While the free agent market for starting pitching seems thin, the New York Yankees could have their eyes set on an underrated asset. 

While most presume the New York Yankees to deal a veteran for a starting pitcher with upside, there is an arm on the flawed free agent market that may strengthen their rotation.

After all, New York’s unit may be more flawed than the market itself, as it really contains just three reliable arms.

Behind Masahiro Tanaka (third best ERA in AL), CC Sabathia (best season since 2012) and Michael Pineda (AL Leader in K/9), Joe Girardi’s staff has three unproven kids under 25-years old competing for two spots.

In 2016, one of those kids served up an 8.50 ERA as a starter (Luis Severino), one allowed 11 home runs in nine starts (Luis Cessa) and one had his season cut short due to an elbow injury (Chad Green).

One could also argue that Pineda — who is one of six players in MLB history to strikeout more than 200 but to maintain an ERA over 4.80 — is unproven as well, but New York needs to, and probably will, contemplate adding an arm into the crowded mix.

There are many arms they can target via trade. ESNY has mentioned Gio Gonzalez and Hector Santiago while other guys like Gerrit ColeJose Quintana and more could be brought to the Bronx for the right price.

On the other side, this year’s free agent market may be the worst of its kind in terms of starting pitchers, as the delicate Rich Hill and Bartolo Colon make up two of the best options anyone has (in terms of ERA), but there is one guy slipping under the radar as a pleasant target.

Brian Cashman, who intends to upgrade the starting rotation this offseason, should have his eyes focussed on the 2011 American League Rookie of The Year award winner, Jeremy Hellickson.

The 29-year old has taken a fall off since his best season in 2012 (34-37, 4.48 ERA since) but showed flashes of his former self after he was dealt from the Arizona Diamondbacks to the Philadelphia Phillies last November.

While tossing a career-high 189 innings and striking out a career-high 154 batters, Hellickson went 12-10 with an ERA of 3.71 — the fifth-highest among NL righties with at least 32 starts.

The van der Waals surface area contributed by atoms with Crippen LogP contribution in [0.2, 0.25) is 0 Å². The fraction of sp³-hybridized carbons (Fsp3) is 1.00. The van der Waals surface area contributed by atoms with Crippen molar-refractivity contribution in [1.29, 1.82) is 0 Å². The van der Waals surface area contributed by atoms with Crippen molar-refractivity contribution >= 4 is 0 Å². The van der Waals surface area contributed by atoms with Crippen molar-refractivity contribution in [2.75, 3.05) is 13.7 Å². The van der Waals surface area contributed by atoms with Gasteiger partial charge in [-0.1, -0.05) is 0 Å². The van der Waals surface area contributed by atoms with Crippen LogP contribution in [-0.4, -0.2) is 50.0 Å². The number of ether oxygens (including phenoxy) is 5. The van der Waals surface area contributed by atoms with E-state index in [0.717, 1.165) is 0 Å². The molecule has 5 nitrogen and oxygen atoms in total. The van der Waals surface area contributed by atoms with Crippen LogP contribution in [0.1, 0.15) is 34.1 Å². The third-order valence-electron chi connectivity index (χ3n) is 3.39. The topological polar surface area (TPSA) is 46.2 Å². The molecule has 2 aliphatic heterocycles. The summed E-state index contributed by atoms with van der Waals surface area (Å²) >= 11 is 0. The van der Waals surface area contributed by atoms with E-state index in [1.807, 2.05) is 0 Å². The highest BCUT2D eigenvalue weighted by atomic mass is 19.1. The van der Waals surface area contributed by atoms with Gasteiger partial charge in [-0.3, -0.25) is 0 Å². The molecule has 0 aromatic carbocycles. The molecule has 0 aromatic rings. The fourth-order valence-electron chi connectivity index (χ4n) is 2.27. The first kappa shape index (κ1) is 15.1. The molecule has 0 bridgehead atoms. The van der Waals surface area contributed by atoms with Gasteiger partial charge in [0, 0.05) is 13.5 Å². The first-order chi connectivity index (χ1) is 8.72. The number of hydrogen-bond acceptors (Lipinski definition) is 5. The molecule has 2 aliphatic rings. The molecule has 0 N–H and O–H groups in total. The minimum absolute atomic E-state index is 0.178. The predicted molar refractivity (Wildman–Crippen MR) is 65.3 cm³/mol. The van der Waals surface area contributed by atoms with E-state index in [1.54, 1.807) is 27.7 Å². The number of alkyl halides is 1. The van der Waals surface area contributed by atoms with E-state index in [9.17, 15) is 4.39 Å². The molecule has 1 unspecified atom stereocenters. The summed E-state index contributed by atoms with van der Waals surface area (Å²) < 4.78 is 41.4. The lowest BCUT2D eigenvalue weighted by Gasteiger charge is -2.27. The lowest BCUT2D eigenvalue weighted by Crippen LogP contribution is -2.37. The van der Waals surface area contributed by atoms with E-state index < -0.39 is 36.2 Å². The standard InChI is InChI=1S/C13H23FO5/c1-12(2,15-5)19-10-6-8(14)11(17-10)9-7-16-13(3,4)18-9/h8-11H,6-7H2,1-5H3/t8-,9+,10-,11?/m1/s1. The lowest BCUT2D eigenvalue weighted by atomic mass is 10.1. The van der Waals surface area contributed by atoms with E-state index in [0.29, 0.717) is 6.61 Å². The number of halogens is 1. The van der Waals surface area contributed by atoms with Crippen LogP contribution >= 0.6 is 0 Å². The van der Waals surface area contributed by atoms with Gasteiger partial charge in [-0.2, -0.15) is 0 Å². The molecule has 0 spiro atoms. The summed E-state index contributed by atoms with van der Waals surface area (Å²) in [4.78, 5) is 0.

In the righty’s last four games, he went 2-1 while surrendering just six earned runs in 23 innings (2.35) and tossed a complete game shutout against the Miami Marlins on September 12.

Additionally, in four career games at Yankee Stadium, opponents maintain a .221/.310/.364 slash line against him while striking out in 15 of 77 at bats (19%).

What became key for Hellickson was the ability of his change up. According to Brooks Baseball, his change generated a 28.12% whiff rate thanks to its slightly below average velocity of 81 miles an hour (in comparison, Andrew Miller’s nasty slider generated a 24.90 whiff percentage this season).

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He uses his knuckle curve to compliment his change and held batters to a .104 isolated power against while producing 60.32 groundballs per BIP, also according to Brooks Baseball.

Hellickson’s mixture of those two pitches, despite a sup-bar fastball that sits at a mere 90.91 m.p.h., earned him a Hard % (how well each baseball was hit) of 25.9% — fourth-best among qualified National League starters.

Now, he does turn 30 on April 8 but thanks to his stellar arsenal, he’s set to have another solid season. Will that season be in the Bronx?

With the market being so acute with talent, he’ll likely receive a pretty solid paycheck for whichever team decides to pitch an offer his way.

Spotrac.com estimates his market value to wheel in four-year, $47.7 million which would give the Yankees a cap hit of $11.9 million for 2017 if that estimation is accurate. Plus, after the arbitration process, assuming that those eligible receive their projected earnings, would put the Yankees’ payroll at approximately $180.5 million before free agency.

Therefore, if Cashman were to add Hellickson and a top free agent reliever like Aroldis Chapman or Kenley Jansen, he would likely transcend beyond the $189 million luxury tax.

No, it hasn’t been an issue before, but these are the “rebuilding” Yankees with the future in mind. Perhaps 2017 is the year in which they make it a priority to settle under the threshold for the better of the future.

Then again, Cashman is in the final year of his contract and is still expected to send a winning product on the field. A major key to that is structuring a formidable rotation.

At this moment, he does not possess one and Jeremy Hellickson could answer the call without the need to trade away any highly regarded prospects.

Christian Kouroupakis covers the New York Yankees and Major League Baseball for ESNY. Interact with him and view his daily work by “liking” his facebook page and follow him on Twitter. All statistics are courtesy of Baseball Reference.com unless otherwise noted. Don’t hesitate to shoot him an email with any questions, criticisms, or concerns.